The challenge facing Shanghai has spread across the country - and reflects a trend around the world. According to the latest UN World Population Outlook, 27 countries have fewer people now than in 2010. The UN expects 55 countries, including China, to decline by 2050.

Demographic change is creating a time bomb for the Chinese economy as the most populous nation in the world faces a shortage of labor to fuel its assembly lines and care for the elderly.

"A large, young workforce is the main driver of economic growth," said Yi Fuxian, a scientist at the University of Wisconsin in Madison. "This is what China is starting to lose. "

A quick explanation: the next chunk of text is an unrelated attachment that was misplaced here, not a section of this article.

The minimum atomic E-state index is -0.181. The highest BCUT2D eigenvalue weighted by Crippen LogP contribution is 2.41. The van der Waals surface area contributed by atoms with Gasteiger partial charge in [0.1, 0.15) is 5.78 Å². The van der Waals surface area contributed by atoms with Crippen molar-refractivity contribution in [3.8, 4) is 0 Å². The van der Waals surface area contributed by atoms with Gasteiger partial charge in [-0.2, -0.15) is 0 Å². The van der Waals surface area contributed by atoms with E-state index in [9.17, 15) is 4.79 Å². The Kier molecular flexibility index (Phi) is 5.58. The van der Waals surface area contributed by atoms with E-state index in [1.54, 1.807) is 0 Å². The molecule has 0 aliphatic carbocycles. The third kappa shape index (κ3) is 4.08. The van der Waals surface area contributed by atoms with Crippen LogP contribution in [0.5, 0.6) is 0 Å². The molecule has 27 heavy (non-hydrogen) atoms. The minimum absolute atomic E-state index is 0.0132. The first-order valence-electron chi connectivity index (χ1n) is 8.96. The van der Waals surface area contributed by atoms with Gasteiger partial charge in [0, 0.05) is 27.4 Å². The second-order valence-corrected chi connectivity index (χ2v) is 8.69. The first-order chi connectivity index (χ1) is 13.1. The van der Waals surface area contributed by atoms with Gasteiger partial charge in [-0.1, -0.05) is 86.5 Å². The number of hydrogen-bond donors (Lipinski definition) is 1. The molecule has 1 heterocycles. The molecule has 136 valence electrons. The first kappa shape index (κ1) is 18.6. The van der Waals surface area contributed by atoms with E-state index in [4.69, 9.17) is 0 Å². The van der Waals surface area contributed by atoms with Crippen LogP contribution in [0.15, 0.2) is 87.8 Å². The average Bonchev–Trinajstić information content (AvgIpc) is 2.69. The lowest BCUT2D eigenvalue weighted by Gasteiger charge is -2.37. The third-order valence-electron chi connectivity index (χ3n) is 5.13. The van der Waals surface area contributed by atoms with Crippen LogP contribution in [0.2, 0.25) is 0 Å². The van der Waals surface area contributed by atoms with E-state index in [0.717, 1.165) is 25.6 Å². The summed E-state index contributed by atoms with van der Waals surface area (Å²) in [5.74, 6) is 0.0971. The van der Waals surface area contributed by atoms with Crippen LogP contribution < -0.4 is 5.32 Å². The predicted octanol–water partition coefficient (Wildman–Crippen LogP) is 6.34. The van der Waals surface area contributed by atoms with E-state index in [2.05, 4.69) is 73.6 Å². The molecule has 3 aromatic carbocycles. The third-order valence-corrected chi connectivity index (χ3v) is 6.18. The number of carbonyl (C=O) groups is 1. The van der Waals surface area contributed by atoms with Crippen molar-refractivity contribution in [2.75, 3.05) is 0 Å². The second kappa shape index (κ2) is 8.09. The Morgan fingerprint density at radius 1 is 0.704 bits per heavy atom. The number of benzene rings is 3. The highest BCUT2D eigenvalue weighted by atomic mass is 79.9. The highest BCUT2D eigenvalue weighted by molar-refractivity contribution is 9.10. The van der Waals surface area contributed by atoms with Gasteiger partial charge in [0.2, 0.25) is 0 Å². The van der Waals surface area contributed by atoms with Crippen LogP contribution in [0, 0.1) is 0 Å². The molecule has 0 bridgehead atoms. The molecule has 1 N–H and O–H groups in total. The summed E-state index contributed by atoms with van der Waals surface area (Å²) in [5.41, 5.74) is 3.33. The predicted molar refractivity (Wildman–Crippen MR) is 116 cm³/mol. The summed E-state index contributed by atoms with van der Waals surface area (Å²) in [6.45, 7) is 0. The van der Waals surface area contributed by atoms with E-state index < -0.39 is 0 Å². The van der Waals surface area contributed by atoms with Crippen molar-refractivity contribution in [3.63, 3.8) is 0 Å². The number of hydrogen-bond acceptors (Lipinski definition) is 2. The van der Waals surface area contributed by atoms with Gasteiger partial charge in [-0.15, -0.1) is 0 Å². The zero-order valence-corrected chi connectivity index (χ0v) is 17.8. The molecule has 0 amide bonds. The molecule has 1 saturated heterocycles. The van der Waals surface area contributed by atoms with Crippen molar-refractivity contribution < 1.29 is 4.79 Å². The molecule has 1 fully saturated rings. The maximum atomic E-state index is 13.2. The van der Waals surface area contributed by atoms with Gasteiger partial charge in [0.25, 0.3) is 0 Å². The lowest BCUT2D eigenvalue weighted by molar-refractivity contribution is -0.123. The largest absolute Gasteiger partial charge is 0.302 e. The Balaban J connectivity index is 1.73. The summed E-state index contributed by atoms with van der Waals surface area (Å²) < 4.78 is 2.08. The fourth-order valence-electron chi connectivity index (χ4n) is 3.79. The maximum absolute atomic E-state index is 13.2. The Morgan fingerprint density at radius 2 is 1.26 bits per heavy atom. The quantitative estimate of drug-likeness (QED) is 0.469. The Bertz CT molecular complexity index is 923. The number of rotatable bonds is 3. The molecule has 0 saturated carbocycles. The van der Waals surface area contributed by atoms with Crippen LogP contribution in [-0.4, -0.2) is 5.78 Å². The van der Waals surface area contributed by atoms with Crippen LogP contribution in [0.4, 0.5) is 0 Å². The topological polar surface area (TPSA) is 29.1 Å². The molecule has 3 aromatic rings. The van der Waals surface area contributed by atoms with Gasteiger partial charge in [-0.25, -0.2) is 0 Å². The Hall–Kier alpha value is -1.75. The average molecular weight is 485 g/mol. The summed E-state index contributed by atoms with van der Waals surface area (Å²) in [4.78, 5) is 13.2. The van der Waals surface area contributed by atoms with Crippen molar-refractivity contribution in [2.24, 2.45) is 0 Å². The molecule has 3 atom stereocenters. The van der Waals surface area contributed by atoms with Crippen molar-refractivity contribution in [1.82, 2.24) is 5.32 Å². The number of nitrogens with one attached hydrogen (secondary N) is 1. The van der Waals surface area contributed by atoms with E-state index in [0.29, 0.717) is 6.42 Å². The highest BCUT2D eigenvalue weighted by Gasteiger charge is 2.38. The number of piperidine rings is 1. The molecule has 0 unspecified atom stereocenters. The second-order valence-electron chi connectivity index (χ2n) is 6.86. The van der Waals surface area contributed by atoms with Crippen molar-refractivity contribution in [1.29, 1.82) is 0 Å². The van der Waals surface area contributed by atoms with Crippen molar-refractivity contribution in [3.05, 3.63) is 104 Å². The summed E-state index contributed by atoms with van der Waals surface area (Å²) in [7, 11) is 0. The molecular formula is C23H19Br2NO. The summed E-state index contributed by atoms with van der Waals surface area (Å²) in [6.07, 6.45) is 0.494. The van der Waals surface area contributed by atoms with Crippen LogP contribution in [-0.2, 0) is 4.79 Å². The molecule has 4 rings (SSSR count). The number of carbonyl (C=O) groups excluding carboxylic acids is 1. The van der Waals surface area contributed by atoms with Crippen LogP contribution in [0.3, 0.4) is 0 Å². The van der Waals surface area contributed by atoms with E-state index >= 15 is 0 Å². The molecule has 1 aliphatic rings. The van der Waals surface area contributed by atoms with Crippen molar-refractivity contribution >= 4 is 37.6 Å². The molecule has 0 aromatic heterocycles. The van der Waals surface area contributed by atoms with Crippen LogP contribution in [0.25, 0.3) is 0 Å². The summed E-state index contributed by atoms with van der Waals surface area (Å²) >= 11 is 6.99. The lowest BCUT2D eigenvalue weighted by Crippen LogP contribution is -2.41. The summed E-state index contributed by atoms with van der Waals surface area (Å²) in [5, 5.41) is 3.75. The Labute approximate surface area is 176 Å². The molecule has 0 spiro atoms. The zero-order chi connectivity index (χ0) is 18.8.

Note LO: see FR24 article for diagram on fertility rates in various countries 

Chinese women gave birth to 14.7 million babies last year, the lowest level in six decades, according to NBS. Yuan Xin, demographer at Nankai University, warned that population growth in China could become negative as early as 2030 when the number of deaths exceeds the number of newborns.

"This is an irreversible trend," said Yuan.

Falling birth rates have weighed on labor supply, with employers ranging from factories to restaurants facing a chronic skills shortage, putting pressure on the downturn.

A survey by the local statistical office in November of 353 businesses in Sichuan, one of the most populous provinces in China, found that 57.8% of those surveyed had difficulty filling jobs partly because of 'a decline in the working age population.